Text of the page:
Monday, January 5, 2009

57. Latvia’s Profound vs Shallow Traditions [7]

The following series (not exactly serials) concern the importance of self-sacrifice in the creation and maintenance of a community. Do not be put off by the name "Latvia", the name of the country where I live, because you can probably replace the name with that of your own country. I believe self-sacrifice is "religion" without you or me necessarily having to believe in God.

As traditions are destroyed by histories that never happened or did not happen the way we are told they happened communal subjectivity (the embodiment of tradition) was replaced by the mindset created by formal education.

While formal education was a gain, it also brought loss. While the gains may seem obvious, the loss should be equally so. It introduced a different kind of ignorance, i.e., the teachers did not tell their students that what they were taught was from the perspective of the ruling class, a history without historical veracity, a perspective desired by the rulers, because it enhances their wealth and control over the economy.

The ruling class was overwhelmingly secularist in its outlook, and imposed it in the form of a new religion—neo-Christianity. Up to the invention of writing, the arch-Christians had been able to maintain their perspective. Arch-Christendom was based on what the community perceived to be the essence of a community—self-sacrifice, the forms of it depending on the occasion and its needs.

With the arrival of writing self-sacrifice became a word beyond the pale, where it is to this day. “Good news” replaced tested traditions and told the commons that it was not responsible for and was forgiven its failures. Images of plenty replaced images of want. Oh Lord, won’t you buy me a Mercedes Benz! (Joplin) New words replaced old ones. A new word introduced was “suicide”, which demonized “self-sacrifice”. The written word became a tool for engineering the mind long before Stalin and ad agencies thought of it. After all, self-sacrifice is not only more difficult (actually impossible) for princes to control, but is the essence and guarantee of the sovereignty of the individual.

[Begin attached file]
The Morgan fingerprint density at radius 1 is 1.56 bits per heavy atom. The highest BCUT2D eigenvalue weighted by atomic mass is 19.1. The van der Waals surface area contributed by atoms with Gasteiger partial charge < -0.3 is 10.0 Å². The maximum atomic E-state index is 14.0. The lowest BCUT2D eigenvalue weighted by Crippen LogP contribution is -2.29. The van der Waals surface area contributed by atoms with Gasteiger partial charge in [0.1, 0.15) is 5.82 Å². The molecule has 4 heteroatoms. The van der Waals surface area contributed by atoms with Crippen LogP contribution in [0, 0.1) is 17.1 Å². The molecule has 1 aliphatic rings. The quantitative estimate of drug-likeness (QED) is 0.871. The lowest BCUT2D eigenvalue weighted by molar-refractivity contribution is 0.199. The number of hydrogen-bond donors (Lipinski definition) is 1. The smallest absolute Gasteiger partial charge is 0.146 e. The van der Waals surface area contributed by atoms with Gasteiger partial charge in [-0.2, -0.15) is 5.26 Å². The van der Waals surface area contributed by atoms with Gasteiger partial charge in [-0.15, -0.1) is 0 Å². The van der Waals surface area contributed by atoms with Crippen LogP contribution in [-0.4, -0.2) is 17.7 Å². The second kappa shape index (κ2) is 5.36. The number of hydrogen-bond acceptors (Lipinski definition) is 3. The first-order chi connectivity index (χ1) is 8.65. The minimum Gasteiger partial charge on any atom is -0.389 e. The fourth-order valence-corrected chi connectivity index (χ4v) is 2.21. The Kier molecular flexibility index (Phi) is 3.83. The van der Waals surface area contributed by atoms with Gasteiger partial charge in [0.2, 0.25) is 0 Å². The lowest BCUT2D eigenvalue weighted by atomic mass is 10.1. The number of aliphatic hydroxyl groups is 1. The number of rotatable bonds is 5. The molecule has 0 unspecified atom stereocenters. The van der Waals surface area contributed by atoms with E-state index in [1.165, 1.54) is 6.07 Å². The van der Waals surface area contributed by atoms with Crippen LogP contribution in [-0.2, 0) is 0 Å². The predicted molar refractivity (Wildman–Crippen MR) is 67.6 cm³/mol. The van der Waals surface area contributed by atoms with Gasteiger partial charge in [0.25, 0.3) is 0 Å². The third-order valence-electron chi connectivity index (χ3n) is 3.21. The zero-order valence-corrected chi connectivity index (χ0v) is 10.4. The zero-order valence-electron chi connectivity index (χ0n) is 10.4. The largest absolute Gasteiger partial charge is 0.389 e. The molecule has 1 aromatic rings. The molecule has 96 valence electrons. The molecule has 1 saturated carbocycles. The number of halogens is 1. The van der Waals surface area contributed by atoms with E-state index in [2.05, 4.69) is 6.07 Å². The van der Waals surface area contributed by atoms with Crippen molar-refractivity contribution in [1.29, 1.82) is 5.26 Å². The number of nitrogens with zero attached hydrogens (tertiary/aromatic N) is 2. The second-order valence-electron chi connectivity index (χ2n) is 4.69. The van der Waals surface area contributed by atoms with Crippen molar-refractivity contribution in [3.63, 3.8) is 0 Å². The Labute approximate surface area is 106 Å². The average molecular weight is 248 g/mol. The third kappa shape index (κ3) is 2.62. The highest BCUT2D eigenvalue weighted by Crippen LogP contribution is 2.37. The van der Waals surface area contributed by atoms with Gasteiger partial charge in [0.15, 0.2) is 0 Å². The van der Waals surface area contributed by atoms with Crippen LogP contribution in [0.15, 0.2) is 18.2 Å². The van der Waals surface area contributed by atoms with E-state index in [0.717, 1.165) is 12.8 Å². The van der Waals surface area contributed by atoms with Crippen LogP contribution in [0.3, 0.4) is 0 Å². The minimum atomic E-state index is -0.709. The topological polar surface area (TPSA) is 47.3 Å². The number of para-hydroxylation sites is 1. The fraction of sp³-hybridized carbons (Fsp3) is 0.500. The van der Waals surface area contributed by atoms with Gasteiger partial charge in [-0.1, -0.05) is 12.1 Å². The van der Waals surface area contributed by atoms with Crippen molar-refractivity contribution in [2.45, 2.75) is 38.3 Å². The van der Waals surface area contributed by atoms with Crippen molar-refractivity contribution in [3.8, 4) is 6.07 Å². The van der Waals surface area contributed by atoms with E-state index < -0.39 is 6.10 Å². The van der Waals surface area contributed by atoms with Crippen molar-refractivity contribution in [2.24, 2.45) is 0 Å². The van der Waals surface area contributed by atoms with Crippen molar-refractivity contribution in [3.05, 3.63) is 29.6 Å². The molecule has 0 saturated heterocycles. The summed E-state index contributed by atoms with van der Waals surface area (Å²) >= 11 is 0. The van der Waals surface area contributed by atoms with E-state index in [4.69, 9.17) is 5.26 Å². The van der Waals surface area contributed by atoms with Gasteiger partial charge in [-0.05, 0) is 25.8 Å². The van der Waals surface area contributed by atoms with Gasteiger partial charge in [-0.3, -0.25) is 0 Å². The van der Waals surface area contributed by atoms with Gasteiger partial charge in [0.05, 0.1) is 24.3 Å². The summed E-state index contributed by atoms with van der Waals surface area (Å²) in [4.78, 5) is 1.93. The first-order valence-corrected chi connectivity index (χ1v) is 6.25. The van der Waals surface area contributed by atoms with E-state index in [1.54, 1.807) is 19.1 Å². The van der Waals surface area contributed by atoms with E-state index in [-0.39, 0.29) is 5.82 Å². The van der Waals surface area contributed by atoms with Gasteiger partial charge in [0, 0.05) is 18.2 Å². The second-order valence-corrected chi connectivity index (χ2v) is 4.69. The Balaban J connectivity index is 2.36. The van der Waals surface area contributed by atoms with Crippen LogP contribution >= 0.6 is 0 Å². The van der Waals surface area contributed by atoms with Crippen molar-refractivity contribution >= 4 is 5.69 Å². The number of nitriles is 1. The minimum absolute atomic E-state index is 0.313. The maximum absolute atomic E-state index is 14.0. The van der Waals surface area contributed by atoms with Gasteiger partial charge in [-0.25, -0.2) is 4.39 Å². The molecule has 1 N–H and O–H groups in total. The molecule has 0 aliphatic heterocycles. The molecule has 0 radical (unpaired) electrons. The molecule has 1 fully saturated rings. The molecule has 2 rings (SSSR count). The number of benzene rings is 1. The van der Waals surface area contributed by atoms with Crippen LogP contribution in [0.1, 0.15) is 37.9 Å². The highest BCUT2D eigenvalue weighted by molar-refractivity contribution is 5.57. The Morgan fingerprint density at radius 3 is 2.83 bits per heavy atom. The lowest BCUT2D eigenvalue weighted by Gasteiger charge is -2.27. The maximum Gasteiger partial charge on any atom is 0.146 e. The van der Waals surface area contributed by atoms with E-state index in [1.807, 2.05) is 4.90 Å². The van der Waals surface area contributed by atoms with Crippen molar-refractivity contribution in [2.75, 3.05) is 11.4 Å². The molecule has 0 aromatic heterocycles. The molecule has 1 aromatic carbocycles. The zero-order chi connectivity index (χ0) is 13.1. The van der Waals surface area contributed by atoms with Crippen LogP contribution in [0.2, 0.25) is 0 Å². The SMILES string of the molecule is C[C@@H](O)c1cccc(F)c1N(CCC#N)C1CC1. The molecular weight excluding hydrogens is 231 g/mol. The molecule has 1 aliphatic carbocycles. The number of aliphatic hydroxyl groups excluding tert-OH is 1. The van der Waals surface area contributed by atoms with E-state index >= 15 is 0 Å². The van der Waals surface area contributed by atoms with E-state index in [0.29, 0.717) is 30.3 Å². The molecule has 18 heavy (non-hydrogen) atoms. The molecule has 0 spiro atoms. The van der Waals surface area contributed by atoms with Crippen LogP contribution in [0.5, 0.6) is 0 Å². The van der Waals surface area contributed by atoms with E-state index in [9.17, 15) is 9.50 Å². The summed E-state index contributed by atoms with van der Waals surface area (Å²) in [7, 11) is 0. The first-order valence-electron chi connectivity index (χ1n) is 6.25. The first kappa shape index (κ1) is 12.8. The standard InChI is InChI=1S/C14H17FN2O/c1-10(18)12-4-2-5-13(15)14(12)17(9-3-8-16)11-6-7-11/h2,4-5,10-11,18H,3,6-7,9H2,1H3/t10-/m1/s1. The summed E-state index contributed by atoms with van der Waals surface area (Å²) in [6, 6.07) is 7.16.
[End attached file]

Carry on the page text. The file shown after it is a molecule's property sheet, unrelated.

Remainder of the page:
While writing began with The Great Original Empire—Alexandria and Constantinople may have been centers where the johns and sadhus once met to exchange their views—it met its greatest success in the West, because it was there that old stories had not yet become part of the mindset. The alphabet is easy to learn, facilitates writing, and sequences events almost permanently. In the Middle and Far East, writing remained an “art” (calligraphy), while in the West it became utilitarian and a weapon for the authorities to exploit. The success of the European West is analogous to the success centuries later of American capitalism over European capitalism. Newly discovered America had not inherited any of the elements of resistance to capitalist ideology that were still possible in Europe and elsewhere.

Nevertheless, several items in recent news remind us that the friction between ancient tradition and newly created history and its chronology continues.

The recent death of the patriarch of the Russian Orthodox Church, Alexiy II (Estonian born), brought a spate of news articles (Time, BBC, etc.), which emphasized the patriarch’s work in unifying the Russian Orthodox Church at home and abroad. The articles pointed out that in spite of a number of invitations by the Kremlin to the Pope to come visit Russia, nothing came of it, because Alexiy II opposed such a visit. Alexiy II was sure that the Vatican’s interest in such a visit was to resume proselytizing in Russia.

It is interesting that Pope Benedict XVI agreed with Marcella Pera, the author of Why We Must Call Ourselves Christians , that “…an interreligious dialogue in the strict sense of the term is not possible…”, though he agreed that an intercultural dialogue is possible and necessary.

This raises questions. If the “major religions” once had a common root:

1. What made the root split apart?
2. Is a dialogue impossible, because the Catholic or Neo-Christian Church was created by Western powers to impose on the East values that serve the interests of the West only?
3. Did the patriarch not see the Pope because he wanted their dialogue to be an “intercultural dialog”, because an “interreligious” dialogue was not possible? (Thus, admitting that there had been a civil war between the two over history.)
4. Which version of history will Russia turn to?
5. Will the Russian Orthodox Church admit that its first leader was called John, and that Jesus is Johnny-come-lately?

(More to follow.)

P.S. The Latvian political elite did not miss out on their year end bonuses. Do not expect “patriotic” self-sacrifice from this quarter. [Y]anno 2009!

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